Class size (small class size and individual attention to the child) was cited as the most important choice factor by parents when selecting an independent primary school.
The hypotheses focus specifically on reporting on significant differences between demographic groups with regard to the main constructs of the research, namely the factors influencing independent school choice:
• H1(0): The importance parents attach to choice factors does not differ in respect of gender.
• H1: The importance parents attach to choice factors differs in respect of gender.
A one-way between-groups MANOVA was performed to investigate gender differences of respondents in terms of the importance they attach to choice factors. There was a statistically significant difference between male and female respondents on the combined dependent variables (F [8.658] = 3.9, p = 0.000; Pillai's trace = 0.045; partial eta squared = 0.045). Although a statistically significant result was obtained, the effect size was small (eta squared = 0.045).
The null hypothesis (H1(0)) was thus rejected, as there is support for H1.
Female parents (i.e. mothers) agree significantly more than male parents (i.e. fathers) in terms of the importance that they attach to different choice factors in their independent school choice. These differences are present for seven of the eight choice factors, namely academic factors, organisational factors, sport and cultural factors, school characteristics, school leadership, school appearance and class size, and were found to be statistically significantly different by gender:
• H2(0): The importance parents attach to choice factors does not differ in respect of home language.
• H2: The importance parents attach to choice factors differs in respect of home language.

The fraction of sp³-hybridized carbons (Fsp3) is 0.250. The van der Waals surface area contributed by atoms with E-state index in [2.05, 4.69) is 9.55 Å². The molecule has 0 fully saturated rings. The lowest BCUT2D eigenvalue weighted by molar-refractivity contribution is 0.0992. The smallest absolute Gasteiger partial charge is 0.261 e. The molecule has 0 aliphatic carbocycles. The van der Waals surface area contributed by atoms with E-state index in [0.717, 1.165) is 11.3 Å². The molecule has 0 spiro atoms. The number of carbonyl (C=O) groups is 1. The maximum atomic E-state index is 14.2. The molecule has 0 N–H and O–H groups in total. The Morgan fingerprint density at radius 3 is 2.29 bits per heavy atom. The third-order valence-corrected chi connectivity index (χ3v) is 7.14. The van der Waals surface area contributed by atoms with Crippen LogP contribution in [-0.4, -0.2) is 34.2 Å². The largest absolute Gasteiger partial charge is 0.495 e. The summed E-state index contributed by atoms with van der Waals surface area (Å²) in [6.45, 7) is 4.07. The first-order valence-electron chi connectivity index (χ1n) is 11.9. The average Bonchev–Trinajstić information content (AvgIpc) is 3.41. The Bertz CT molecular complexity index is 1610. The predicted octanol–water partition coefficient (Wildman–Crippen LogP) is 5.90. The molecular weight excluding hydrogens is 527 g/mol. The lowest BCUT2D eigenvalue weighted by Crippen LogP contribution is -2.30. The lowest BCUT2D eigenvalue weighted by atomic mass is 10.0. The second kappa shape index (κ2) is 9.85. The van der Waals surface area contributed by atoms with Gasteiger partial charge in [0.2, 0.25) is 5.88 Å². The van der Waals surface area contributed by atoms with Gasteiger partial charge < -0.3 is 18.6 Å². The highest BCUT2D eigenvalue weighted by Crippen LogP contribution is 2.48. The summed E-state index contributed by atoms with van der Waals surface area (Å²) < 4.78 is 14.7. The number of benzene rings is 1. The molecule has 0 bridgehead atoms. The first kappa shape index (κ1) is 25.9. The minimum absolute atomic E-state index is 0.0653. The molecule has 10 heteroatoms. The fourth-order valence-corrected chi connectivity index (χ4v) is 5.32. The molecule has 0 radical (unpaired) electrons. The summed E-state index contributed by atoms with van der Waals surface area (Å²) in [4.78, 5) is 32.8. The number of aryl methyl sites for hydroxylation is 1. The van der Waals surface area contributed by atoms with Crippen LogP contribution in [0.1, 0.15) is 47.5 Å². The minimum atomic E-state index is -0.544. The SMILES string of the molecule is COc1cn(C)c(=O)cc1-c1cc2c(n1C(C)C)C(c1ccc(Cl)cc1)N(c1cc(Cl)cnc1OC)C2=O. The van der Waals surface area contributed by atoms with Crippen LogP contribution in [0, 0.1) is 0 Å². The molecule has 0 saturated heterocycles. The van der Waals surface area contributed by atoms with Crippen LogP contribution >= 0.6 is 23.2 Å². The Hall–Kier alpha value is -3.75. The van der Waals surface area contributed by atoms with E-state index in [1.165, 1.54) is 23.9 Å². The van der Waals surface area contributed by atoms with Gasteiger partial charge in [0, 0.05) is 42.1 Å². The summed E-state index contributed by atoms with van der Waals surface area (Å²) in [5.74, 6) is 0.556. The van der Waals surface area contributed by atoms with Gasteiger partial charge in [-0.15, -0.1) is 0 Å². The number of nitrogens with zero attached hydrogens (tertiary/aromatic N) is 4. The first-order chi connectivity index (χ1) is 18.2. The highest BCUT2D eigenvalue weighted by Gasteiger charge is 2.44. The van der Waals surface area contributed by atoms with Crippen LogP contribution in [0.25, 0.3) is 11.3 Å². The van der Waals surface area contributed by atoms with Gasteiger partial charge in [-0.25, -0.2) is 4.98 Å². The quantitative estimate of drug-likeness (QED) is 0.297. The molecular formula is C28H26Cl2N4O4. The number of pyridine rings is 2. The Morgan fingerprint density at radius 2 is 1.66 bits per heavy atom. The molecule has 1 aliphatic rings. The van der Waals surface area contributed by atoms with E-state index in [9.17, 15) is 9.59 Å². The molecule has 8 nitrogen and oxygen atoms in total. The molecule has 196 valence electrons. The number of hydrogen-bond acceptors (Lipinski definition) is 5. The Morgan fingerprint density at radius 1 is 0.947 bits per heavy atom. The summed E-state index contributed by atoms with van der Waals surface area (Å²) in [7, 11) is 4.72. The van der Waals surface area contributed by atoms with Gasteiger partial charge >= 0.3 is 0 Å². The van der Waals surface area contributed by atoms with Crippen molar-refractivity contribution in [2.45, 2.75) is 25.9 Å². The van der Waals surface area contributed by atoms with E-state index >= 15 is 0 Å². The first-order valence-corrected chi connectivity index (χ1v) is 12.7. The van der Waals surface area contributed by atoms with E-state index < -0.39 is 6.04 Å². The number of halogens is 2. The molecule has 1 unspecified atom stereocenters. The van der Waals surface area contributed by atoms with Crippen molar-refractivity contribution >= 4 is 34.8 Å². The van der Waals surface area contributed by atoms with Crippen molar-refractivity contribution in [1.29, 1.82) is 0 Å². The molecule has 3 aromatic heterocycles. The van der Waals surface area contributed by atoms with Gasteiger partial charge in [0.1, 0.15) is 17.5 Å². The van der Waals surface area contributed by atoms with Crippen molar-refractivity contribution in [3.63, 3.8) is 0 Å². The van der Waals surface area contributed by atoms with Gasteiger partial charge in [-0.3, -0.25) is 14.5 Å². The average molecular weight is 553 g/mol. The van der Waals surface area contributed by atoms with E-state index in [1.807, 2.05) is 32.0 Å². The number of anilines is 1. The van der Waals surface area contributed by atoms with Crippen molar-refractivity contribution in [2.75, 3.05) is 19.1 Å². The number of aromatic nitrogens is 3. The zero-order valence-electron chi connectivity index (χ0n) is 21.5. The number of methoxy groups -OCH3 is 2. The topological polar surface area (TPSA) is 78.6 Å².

The above-mentioned hypothesis involves the comparison between three groups, namely Afrikaans, English and other African languages, on a set of choice factors. A one-way between-groups MANOVA was performed to investigate home language differences of respondents regarding the importance they attach to choice factors.
There was a statistically significant difference between home languages of respondents on the combined dependent variables (F [16,1280] = 11.4, p = 0.000; Pillai's trace = 0.25; partial eta squared = 0.12). Although a statistically significant result was obtained, the effect size was medium (eta squared = 0.12).
The null hypothesis (H2(0)) was thus rejected, as there is support for H2.
Parents with different home languages differ in the importance they attach to different choice factors in their independent school choice. These differences are present for four of the eight choice factors, namely organisational factors, sport and cultural factors, situational factors and school appearance. Parents with English as their home language rated the importance of organisational factors and sport and cultural factors higher than parents with Afrikaans and other languages as their home language. Parents with other languages as their home language rated the importance of situational factors and school appearance higher than parents with Afrikaans and English as their home language: